The Power of Four

Meyle has strengthened its range of particle and activated carbon cabin air filters. Here, the company explains how an additional filter layer enriched with silver ions provides cabin filters with an antibacterial function to clean air in the car more effectively.

Increasing air pollution exposes drivers and passengers to dangerous particles such as soot, and harmful gases such as ozone when driving. Air pollution caused by allergens, bacteria and fungi, which can form in the filter, further increases the health burden.

With a third filter specification, the Hamburg-based manufacturer, Meyle, offers another solution for even cleaner air inside the vehicle: a special coating on the new biofunctional Meyle-Original cabin filter, which ensures that the driver and occupants are not only protected from dust, pollen, soot and gases, but also that bacteria does not enter the cabin. The fungicidal effect of the silver-ion layer also prevents the development of moulds, which can additionally strain the airways of the vehicle occupants and cause allergic reactions.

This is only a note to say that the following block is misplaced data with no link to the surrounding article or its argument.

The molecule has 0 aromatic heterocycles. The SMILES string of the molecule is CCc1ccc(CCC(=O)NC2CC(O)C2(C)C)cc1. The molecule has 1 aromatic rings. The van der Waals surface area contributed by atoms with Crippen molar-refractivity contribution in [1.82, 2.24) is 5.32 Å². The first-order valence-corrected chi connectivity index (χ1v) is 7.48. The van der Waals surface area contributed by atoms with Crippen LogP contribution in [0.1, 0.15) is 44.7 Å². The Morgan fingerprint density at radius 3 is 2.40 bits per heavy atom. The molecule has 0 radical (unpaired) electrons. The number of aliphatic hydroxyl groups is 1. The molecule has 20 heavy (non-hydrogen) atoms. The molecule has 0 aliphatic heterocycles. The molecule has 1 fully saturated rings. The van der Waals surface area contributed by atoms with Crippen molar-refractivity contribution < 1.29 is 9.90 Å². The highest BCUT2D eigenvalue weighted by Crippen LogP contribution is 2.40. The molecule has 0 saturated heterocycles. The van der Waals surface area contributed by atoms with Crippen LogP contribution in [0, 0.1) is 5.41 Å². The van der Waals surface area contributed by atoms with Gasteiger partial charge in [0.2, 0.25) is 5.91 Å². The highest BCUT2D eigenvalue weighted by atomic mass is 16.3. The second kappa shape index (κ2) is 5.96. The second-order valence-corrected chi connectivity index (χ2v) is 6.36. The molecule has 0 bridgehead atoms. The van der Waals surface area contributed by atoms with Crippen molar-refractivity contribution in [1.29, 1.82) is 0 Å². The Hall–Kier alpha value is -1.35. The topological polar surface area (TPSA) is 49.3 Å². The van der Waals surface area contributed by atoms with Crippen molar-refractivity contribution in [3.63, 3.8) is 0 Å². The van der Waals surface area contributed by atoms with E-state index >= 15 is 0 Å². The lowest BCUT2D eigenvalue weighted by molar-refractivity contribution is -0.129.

The new cabin air filter consists of four layers that clean the air before it enters the vehicle’s interior:

■ Biofunctional layer: Has an antibacterial effect and prevents mould fungus formation.

■ Activated carbon layer: Filters harmful gases such as ozone (O3), sulphur dioxide (SO2) and nitrogen oxides (NOx).

■ Carrier fleece: Basis for the activated carbon layer and the biofunctional layer.

■ Particle filter layer: Filters dust, pollen, soot and dirt from the air.

Especially for allergy sufferers, the use of the special filter with an antibacterial function can contribute to road safety; allergies, watery eyes and sneezing affect the driver and the passengers, and can cost important seconds in an emergency. Therefore, workshops should recommend that allergy sufferers replace the filters in good time, because the antibacterial and antifungal silver ion filter material contributes to a smooth ride.

Twice a year

Meyle recommends changing the filter every 15,000 kilometres, or at least twice a year. Over the course of time, fine dust, soot, pollen or insects settle in the filter, and the functionality is gradually lost. In a dirty filter, the dirt particles react with the humidity inside the vehicle. The consequences include fogged windows, unpleasant odours, and additional exposure to allergens and bacteria. Especially in the humid months, the formation of bacteria and mould is prominent. Workshops can score points with their customers by providing information at an early stage.

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